Author: Anton Johan
Supporters of open and regulated online gambling throughout Europe are a step
closer to realising that dream, following the news that the European Commission
(EC) has signed off on plans by Denmark to do away with its online gambling
monopoly, and instead license and regulate its online gambling industry.
And in doing so, Denmark is following in the footsteps of such 'online
gambling-friendly' roll models as the UK, France and Italy.
Thanks to the EC's recent approval of the Danish online gambling law known as
the Gaming Duties Act, Denmark is now poised to open up its online gambling
market to both domestic and foreign online gambling firms and operators, through
the issuing of Danish online gambling licenses, subject to application and
approval, of course.
Denmark Online Gambling Liberalisation Positive For All
Danish online gambling regulation or 'liberalisation' is an extremely positive
move not only for the country's gambling fans - who will finally be able to
enjoy playing at online gambling sites deemed safe, reputable and accountable by
the Danish government - but for many of Europe's online gambling operators, who
(subject to being granted a Danish online gambling license) will be able to
legally offer their services in Denmark, an online gambling hot spot.
Plus the Danish government will benefit a great deal from the millions and
millions of Danish krone in online gambling fees and taxes that will be
generated each year.
But not everyone is so thrilled about Denmark's online gambling regulations or
Gaming Duties Act.
Over and above the usual online gambling "haters", the online gambling-friendly
legislation has been slated by none other than the country's land-based gambling
industry. The reason, it seems, is the wide disparity between the taxes online
gambling firms are required to pay compared to those payable by
'brick-and-mortar' gambling operations.
As laid out in the Gaming Duties Act, online gambling sites licensed to operate
in Denmark are required to pay only 20 per cent of their gross revenues (after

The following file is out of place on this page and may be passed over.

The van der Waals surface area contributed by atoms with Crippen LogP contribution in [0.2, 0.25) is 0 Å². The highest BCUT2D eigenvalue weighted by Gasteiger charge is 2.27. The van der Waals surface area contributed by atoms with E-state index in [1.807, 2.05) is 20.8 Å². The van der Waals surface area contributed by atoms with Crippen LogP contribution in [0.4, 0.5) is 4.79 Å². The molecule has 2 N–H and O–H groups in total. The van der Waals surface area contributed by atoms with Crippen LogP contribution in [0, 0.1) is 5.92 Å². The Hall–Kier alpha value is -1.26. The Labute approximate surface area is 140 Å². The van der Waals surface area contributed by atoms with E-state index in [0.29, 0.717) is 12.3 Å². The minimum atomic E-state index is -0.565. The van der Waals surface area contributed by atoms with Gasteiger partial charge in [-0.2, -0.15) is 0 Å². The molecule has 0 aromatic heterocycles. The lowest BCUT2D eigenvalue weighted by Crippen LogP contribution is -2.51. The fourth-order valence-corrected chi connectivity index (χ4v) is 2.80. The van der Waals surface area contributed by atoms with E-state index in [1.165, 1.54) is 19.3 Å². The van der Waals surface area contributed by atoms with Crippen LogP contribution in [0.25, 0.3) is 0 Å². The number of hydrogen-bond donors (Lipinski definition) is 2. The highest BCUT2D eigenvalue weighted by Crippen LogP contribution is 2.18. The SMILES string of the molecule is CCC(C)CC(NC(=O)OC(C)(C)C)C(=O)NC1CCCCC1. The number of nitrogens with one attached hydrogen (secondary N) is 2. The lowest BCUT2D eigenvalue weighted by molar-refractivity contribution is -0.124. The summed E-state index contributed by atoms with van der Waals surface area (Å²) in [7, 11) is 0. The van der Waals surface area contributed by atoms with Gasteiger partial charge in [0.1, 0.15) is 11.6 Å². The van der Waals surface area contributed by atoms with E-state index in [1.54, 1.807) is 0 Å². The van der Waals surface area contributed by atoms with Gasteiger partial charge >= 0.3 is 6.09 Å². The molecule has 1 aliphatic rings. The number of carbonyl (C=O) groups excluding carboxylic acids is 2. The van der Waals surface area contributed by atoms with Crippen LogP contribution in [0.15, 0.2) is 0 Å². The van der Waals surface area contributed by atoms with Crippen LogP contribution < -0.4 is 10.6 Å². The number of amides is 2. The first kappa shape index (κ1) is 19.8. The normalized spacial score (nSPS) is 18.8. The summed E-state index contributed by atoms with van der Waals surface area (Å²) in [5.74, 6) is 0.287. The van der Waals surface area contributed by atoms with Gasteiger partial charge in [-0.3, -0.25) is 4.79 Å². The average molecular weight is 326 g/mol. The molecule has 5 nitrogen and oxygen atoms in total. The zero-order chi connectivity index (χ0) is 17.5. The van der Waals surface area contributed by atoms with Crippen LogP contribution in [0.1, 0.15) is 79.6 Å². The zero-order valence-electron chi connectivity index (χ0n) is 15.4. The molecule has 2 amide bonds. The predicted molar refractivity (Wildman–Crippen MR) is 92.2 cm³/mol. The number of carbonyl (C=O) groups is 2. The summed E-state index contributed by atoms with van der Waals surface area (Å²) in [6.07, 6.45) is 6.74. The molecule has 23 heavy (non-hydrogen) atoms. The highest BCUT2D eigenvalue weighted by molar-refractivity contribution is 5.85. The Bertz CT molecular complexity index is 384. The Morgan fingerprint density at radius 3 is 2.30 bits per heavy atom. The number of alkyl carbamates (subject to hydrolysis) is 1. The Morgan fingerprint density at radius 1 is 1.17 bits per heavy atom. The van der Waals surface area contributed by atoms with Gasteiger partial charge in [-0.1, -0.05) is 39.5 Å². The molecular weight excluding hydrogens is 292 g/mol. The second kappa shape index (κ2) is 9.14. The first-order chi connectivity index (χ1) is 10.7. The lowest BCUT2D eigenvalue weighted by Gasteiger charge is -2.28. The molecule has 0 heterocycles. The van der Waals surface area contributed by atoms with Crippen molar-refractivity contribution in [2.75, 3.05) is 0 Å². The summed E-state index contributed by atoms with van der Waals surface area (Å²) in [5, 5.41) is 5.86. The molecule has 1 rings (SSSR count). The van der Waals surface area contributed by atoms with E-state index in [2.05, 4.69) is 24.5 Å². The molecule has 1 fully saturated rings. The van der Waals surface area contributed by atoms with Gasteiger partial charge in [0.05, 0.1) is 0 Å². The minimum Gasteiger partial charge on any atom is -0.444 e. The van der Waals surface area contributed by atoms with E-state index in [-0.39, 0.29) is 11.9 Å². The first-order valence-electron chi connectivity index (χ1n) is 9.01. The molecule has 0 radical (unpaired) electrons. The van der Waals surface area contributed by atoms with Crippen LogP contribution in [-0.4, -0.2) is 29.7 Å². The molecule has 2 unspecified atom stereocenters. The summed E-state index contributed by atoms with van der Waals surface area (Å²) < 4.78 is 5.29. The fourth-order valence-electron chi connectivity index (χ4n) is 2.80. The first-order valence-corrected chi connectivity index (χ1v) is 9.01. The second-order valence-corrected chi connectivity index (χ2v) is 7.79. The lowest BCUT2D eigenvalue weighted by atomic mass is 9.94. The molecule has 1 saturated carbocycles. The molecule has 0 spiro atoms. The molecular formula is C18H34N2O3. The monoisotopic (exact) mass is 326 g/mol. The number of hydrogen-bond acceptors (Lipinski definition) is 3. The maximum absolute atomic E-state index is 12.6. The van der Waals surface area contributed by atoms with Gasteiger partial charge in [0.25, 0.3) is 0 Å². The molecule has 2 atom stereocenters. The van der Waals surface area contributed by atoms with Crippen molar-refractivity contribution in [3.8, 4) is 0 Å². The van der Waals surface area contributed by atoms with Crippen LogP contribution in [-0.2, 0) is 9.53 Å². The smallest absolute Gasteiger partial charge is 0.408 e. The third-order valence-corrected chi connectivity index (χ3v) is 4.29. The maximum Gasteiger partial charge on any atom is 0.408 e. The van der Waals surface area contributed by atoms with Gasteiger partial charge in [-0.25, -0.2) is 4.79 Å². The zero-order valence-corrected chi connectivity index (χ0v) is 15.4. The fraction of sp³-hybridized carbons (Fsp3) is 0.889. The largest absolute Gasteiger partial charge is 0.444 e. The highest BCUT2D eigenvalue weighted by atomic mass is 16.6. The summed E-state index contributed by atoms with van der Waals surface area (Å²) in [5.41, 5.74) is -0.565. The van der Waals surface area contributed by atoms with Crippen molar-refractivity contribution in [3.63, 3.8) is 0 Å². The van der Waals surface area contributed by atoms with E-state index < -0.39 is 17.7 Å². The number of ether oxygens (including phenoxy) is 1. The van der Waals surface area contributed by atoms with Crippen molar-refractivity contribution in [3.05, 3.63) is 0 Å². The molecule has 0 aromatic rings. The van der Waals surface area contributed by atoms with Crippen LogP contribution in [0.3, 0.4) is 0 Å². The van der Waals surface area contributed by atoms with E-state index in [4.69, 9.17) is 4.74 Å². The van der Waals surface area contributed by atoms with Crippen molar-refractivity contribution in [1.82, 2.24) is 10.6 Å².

winnings) in taxes, compared with the 75 per cent that land-based Danish
gambling venues are required to pay.
Danish land casino operators are describing this discrepancy in the tax rates as
nothing more than 'state aid', which unfairly favours online gambling operators
over established land gambling operators.
And they may have a point as even the European Commission acknowledged this
discrepancy, as reflected in a quote from a spokesperson: "The positive effects
of the liberalization of the [Danish online gambling] market outweigh the
distortions of competition brought about by the measure."
Online Gambling Firms Deserve Tax Break
However, despite the tax issue, the Gaming Duties Act was still approved in its
entirety by the EC, no doubt because it recognised that land-based casinos are
bound to a single geographic area, whereas online casinos are forced to compete
with hundreds of online rivals. And as a result, perhaps it is only right that
Danish online gambling firms deserve a tax break.
Of the same opinion (of
course) is the Remote Gambling Association, the online gambling body which
represents the interests of the world's largest online gambling operators.
However, the European Lotteries - an independent European lottery and toto
association - is against Denmark's online gambling regulation because it claims
it will result in an increase in problem gambling, the standard - and dare we
say tired and cliched - objection raised every time online gambling regulation
The bottom line is that online gambling will always be better off legalised
and regulated, than not. Look no further than the UK to see how a successfully
regulated online gaming industry works in practice, and the United States to see
how an "online gambling prohibition" has forced the popular internet activity
underground, and regular law-abiding citizens to break the law.
So well done Denmark.
Posted by Anton Johan at 15:19 on 5 October 2011